John Byrne Lado Kurdgelashvili And Kristen Hughes

Center for Energy and Environmental Policy, 278 Graham Hall, University of Delaware, Newark, DE 19716

Global climate change represents the major environmental challenge of the modern era. An imposing body of scientific evidence links climate change to anthropogenic greenhouse gas (GHG) emissions (IPCC 2007; The Royal Society 2005; AMS 2003; NRC 2001). Carbon dioxide (CO2) contributes more than three quarters of GHG emissions from human activity. In turn, more than 95% of global CO2 emissions are due to fossil fuel burning and land use change (WRI 2006). Historical data show that carbon concentrations have increased 35% from pre-industrial levels of 280 parts per million (ppm), to reach the current 380 ppm (CDIAC 2006). This change in atmospheric chemistry coincides with a temperature increase of 0.6 ± 0.2°C in the twentieth century (IPCC 2007, 2001).

The Intergovernmental Panel on Climate Change (IPCC) projects that, due to cumulative GHG emissions from human activity (especially over the past century), average global temperatures are likely to increase between 2 and 4.5°C by the year 2100 compared to 1990 (IPCC 2007; 2001), unless major efforts are made quickly to reduce them. Such temperature increases correspond to carbon concentration levels of 541 to 963 ppm, respectively.1 Warming at the high end of this range could have widespread catastrophic consequences (Schneider and Lane, 2006). The widely proposed protective threshold is carbon concentrations of no more than 450 ppm (Oppenheimer and Petsonk, 2005; Hansen, 2004; Parry et al. 2001).

With the international scientific community - led by the IPCC - largely in agreement regarding the role of anthropogenic behaviour in forcing a new climate, calls for immediate and sizeable policy action to arrest the problem are mounting. Recently, the Stern Review on the Economics of Climate Change, prepared for the Office of the Prime Minister and the Chancellor of the Exchequer of the United Kingdom, has announced the need for cuts of 80% or more in anthropocentric emissions involving all nations (Stern 2006) . In June 2005, the national science academies of the G8 nations2 (including the US) and those

1 These values are mid-points for IPCC scenarios, and reported ranges for concentration and temperature are higher (1.4 to 5.8 °C for temperature and 490 to 1260 ppm for CO2 concentration).

2 The G8 nations include the United Kingdom, France, Russia, Germany, the US, Japan, Italy, and Canada.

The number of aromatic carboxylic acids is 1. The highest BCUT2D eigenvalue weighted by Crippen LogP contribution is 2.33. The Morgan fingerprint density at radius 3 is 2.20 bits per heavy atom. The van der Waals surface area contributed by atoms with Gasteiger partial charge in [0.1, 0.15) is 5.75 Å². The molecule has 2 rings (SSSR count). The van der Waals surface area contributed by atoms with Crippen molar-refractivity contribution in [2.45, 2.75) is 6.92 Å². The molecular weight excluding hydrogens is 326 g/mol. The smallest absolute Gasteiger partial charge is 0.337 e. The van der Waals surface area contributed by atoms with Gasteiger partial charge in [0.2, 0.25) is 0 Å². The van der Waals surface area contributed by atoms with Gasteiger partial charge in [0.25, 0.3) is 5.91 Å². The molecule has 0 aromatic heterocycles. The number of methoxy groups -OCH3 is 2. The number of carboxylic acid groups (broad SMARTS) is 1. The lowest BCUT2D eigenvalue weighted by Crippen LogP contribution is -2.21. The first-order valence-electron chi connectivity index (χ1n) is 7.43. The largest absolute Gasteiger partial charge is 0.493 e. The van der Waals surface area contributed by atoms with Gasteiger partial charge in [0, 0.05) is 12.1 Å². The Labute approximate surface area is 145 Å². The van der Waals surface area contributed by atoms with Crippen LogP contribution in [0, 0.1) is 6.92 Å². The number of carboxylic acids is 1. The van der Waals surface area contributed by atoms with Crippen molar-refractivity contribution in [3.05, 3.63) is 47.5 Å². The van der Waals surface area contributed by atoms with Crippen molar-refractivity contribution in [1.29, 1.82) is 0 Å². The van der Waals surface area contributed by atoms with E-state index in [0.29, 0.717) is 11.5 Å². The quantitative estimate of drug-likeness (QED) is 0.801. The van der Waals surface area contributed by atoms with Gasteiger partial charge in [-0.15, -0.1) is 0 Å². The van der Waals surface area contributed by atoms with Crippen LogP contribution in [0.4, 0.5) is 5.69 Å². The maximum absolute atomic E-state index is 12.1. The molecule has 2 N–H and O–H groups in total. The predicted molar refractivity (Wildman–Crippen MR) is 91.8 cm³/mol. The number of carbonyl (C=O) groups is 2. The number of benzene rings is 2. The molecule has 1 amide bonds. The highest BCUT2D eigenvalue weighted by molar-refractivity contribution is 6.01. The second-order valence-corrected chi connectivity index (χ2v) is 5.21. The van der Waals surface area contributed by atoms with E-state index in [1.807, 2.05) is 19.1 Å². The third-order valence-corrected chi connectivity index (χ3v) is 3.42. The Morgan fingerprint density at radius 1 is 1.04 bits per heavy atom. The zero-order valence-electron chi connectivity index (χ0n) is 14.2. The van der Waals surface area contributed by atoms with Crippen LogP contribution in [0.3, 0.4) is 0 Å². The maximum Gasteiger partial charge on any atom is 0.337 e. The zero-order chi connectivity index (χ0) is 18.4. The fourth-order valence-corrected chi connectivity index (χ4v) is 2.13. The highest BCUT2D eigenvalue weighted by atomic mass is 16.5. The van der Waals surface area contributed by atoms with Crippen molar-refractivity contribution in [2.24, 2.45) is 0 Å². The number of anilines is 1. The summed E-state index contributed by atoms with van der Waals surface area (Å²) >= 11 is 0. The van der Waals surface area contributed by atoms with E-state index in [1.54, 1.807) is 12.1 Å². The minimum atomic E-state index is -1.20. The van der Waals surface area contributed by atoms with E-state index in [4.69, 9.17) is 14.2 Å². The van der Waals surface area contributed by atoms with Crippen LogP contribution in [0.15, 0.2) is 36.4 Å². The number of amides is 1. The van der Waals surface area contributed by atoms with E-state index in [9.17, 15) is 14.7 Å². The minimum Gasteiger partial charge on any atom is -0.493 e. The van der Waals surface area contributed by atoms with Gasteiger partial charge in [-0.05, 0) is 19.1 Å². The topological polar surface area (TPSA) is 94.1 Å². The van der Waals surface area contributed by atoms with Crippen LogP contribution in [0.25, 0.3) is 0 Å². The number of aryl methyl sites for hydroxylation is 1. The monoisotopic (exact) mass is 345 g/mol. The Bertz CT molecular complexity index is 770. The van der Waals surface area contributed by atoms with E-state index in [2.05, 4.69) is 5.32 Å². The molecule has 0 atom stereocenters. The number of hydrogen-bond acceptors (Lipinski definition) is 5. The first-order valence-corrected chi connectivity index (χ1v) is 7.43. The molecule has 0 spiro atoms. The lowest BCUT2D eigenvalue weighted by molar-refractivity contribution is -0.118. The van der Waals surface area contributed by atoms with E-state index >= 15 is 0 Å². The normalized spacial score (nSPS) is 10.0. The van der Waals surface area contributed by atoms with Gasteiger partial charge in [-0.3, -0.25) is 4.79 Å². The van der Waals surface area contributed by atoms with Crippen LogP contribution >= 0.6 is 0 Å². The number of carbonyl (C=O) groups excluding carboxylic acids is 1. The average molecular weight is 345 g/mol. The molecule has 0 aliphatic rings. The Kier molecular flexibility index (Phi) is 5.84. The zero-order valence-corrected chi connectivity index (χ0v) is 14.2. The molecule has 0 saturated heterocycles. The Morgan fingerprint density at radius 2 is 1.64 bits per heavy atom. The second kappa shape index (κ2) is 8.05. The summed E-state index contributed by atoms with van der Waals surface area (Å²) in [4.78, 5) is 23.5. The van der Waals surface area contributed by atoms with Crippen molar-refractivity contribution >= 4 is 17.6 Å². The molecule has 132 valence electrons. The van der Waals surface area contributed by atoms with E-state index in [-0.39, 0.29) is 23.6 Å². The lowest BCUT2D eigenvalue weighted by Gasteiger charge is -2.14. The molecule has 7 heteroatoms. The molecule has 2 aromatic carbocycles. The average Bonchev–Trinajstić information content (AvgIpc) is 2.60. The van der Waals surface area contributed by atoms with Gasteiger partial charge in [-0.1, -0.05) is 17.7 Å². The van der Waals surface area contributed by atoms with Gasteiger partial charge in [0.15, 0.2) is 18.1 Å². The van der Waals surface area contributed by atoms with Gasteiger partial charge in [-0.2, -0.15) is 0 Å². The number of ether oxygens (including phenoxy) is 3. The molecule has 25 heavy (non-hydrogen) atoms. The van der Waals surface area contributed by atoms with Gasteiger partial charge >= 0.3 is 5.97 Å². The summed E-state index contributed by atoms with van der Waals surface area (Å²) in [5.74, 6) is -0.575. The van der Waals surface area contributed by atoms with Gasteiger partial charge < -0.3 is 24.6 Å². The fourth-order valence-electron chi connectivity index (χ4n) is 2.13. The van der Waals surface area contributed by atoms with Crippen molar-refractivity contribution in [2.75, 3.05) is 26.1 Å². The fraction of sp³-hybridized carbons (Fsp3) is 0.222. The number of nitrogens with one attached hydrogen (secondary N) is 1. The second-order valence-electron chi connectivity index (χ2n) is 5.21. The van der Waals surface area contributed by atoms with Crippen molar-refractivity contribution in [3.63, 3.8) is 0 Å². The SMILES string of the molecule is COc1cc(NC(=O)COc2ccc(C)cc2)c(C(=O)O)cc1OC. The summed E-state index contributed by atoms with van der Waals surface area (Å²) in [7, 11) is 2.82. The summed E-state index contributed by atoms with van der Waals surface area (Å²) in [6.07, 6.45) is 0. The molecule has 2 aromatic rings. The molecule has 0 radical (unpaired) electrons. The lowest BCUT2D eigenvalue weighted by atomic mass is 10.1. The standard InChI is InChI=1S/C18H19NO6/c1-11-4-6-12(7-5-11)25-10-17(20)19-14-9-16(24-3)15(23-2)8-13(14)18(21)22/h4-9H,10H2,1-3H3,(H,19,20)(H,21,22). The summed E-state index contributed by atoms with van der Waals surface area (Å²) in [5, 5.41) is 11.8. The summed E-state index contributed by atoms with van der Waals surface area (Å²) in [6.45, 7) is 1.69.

of India, Brazil and China released a joint statement citing the urgency for significant and immediate responses to the emerging climate crisis (The Royal Society 2005). These proposals share a common perspective: namely, the need now for global policy innovation in changing the direction of present development paths which are wedded to conventional energy systems.

The political challenge of responding to climate change is daunting. Liberal democracies have shown particular difficulty in abandoning their commitment to a cornucopian politics of ceaseless economic growth in order to launch the transformative social changes needed to avert a significantly warmer world (Byrne and Yun 1999). The problem is especially evident in the case of the US, whose national government has refused to accept even modest reductions in its GHG emissions.

This chapter explores the politics of transformation needed to end the dangerous experiment in climate change now under way due to the failure of industrialized societies to limit their GHG footprint. First, international political negotiations are analysed and the need for an explicit commitment to carbon equity is shown as essential to the realization of climate sustainability. The Gini coefficient, a traditional economic measure of income distribution equity, is employed to explore how unequal carbon distributions - now and in the future - can prevent the achievement of climate mitigation, even if many nations act responsibly and ambitiously to alter their present energy pathways.

The chapter then examines political strategy in the face of US national governmental intransigence. Through an inventory of American civil society initiatives, a case is built for understanding the grassroots revolt under way in the US to challenge its national political posture. An alliance with this locality-focused revolt is recommended strategically as a means to undermine the American national government's support for climate inaction. But it is further recommended on the ground that eventually the politics of climate action must extend beyond the rhetorical level, where nations establish and enforce GHG reduction targets, to the level of practice, wherein social transformation is actually undertaken. An era of sustainability and equity in practice is ultimately the province of civil society and, specifically, its urban industrial communities in this instance because of their dominant role in GHG emissions. Urban action and innovation is essential if climate sustain-ability and carbon equity (defined below) are to be realized.3

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